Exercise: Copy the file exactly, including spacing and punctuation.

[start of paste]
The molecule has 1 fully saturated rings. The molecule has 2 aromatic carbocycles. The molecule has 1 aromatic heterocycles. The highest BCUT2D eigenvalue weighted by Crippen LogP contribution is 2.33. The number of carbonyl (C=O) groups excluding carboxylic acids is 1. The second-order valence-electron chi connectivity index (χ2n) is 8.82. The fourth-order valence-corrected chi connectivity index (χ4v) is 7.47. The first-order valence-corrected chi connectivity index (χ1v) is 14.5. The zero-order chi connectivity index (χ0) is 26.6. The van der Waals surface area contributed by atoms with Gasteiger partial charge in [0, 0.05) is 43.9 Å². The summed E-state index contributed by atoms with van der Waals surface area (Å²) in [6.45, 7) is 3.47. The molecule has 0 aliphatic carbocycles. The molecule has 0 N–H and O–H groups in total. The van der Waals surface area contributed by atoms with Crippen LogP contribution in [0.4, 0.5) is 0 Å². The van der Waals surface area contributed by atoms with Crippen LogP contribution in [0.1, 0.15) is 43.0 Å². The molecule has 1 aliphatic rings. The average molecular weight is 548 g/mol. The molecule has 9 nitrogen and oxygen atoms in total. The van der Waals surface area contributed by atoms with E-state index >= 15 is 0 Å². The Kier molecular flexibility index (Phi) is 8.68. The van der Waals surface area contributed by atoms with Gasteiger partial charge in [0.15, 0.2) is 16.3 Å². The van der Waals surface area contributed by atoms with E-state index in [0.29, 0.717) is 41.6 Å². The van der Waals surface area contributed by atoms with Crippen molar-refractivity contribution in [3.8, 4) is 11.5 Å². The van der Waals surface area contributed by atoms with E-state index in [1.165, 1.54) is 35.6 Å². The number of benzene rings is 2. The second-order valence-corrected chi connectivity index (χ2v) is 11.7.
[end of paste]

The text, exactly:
The molecule has 1 fully saturated rings. The molecule has 2 aromatic carbocycles. The molecule has 1 aromatic heterocycles. The highest BCUT2D eigenvalue weighted by Crippen LogP contribution is 2.33. The number of carbonyl (C=O) groups excluding carboxylic acids is 1. The second-order valence-electron chi connectivity index (χ2n) is 8.82. The fourth-order valence-corrected chi connectivity index (χ4v) is 7.47. The first-order valence-corrected chi connectivity index (χ1v) is 14.5. The zero-order chi connectivity index (χ0) is 26.6. The van der Waals surface area contributed by atoms with Gasteiger partial charge in [0, 0.05) is 43.9 Å². The summed E-state index contributed by atoms with van der Waals surface area (Å²) in [6.45, 7) is 3.47. The molecule has 0 aliphatic carbocycles. The molecule has 0 N–H and O–H groups in total. The van der Waals surface area contributed by atoms with Crippen LogP contribution in [0.4, 0.5) is 0 Å². The van der Waals surface area contributed by atoms with Crippen LogP contribution in [0.1, 0.15) is 43.0 Å². The molecule has 1 aliphatic rings. The average molecular weight is 548 g/mol. The molecule has 9 nitrogen and oxygen atoms in total. The van der Waals surface area contributed by atoms with E-state index >= 15 is 0 Å². The Kier molecular flexibility index (Phi) is 8.68. The van der Waals surface area contributed by atoms with Gasteiger partial charge in [0.15, 0.2) is 16.3 Å². The van der Waals surface area contributed by atoms with E-state index in [0.29, 0.717) is 41.6 Å². The van der Waals surface area contributed by atoms with Crippen molar-refractivity contribution in [3.8, 4) is 11.5 Å². The van der Waals surface area contributed by atoms with E-state index in [1.165, 1.54) is 35.6 Å². The number of benzene rings is 2. The second-order valence-corrected chi connectivity index (χ2v) is 11.7.